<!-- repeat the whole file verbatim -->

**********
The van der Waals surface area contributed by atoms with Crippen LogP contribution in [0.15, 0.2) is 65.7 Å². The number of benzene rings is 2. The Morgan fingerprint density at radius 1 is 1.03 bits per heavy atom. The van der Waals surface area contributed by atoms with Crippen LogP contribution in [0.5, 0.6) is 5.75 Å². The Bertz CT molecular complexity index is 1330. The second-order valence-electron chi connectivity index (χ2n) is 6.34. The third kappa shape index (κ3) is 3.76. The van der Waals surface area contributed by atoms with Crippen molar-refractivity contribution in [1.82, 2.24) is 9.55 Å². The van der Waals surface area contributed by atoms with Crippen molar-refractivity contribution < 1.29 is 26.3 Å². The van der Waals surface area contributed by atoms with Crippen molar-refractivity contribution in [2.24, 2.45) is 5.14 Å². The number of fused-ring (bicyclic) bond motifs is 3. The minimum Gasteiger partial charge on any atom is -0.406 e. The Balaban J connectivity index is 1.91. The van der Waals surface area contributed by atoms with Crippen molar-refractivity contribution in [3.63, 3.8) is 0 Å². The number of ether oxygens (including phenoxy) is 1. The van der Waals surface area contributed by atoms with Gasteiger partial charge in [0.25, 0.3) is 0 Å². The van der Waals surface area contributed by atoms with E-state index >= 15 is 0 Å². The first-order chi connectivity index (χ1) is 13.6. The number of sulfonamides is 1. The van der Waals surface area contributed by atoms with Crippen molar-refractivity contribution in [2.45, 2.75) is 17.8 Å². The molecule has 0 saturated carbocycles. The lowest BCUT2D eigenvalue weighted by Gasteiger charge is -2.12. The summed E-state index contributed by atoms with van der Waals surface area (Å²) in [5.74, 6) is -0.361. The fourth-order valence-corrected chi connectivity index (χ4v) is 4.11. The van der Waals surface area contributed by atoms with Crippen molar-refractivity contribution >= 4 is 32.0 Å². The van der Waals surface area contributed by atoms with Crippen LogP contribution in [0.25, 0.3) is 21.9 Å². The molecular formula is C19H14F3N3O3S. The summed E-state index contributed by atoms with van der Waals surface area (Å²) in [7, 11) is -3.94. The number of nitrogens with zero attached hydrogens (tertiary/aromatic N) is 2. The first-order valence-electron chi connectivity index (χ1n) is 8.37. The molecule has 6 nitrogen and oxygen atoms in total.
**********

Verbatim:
The van der Waals surface area contributed by atoms with Crippen LogP contribution in [0.15, 0.2) is 65.7 Å². The number of benzene rings is 2. The Morgan fingerprint density at radius 1 is 1.03 bits per heavy atom. The van der Waals surface area contributed by atoms with Crippen LogP contribution in [0.5, 0.6) is 5.75 Å². The Bertz CT molecular complexity index is 1330. The second-order valence-electron chi connectivity index (χ2n) is 6.34. The third kappa shape index (κ3) is 3.76. The van der Waals surface area contributed by atoms with Crippen molar-refractivity contribution in [1.82, 2.24) is 9.55 Å². The van der Waals surface area contributed by atoms with Crippen molar-refractivity contribution < 1.29 is 26.3 Å². The van der Waals surface area contributed by atoms with Crippen molar-refractivity contribution in [2.24, 2.45) is 5.14 Å². The number of fused-ring (bicyclic) bond motifs is 3. The minimum Gasteiger partial charge on any atom is -0.406 e. The Balaban J connectivity index is 1.91. The van der Waals surface area contributed by atoms with Crippen molar-refractivity contribution in [3.63, 3.8) is 0 Å². The number of ether oxygens (including phenoxy) is 1. The van der Waals surface area contributed by atoms with Gasteiger partial charge in [0.25, 0.3) is 0 Å². The van der Waals surface area contributed by atoms with E-state index >= 15 is 0 Å². The first-order chi connectivity index (χ1) is 13.6. The number of sulfonamides is 1. The van der Waals surface area contributed by atoms with Crippen molar-refractivity contribution in [2.45, 2.75) is 17.8 Å². The molecule has 0 saturated carbocycles. The lowest BCUT2D eigenvalue weighted by Gasteiger charge is -2.12. The summed E-state index contributed by atoms with van der Waals surface area (Å²) in [5.74, 6) is -0.361. The fourth-order valence-corrected chi connectivity index (χ4v) is 4.11. The van der Waals surface area contributed by atoms with Crippen molar-refractivity contribution >= 4 is 32.0 Å². The van der Waals surface area contributed by atoms with Crippen LogP contribution in [0.25, 0.3) is 21.9 Å². The molecular formula is C19H14F3N3O3S. The summed E-state index contributed by atoms with van der Waals surface area (Å²) in [7, 11) is -3.94. The number of nitrogens with zero attached hydrogens (tertiary/aromatic N) is 2. The first-order valence-electron chi connectivity index (χ1n) is 8.37. The molecule has 6 nitrogen and oxygen atoms in total.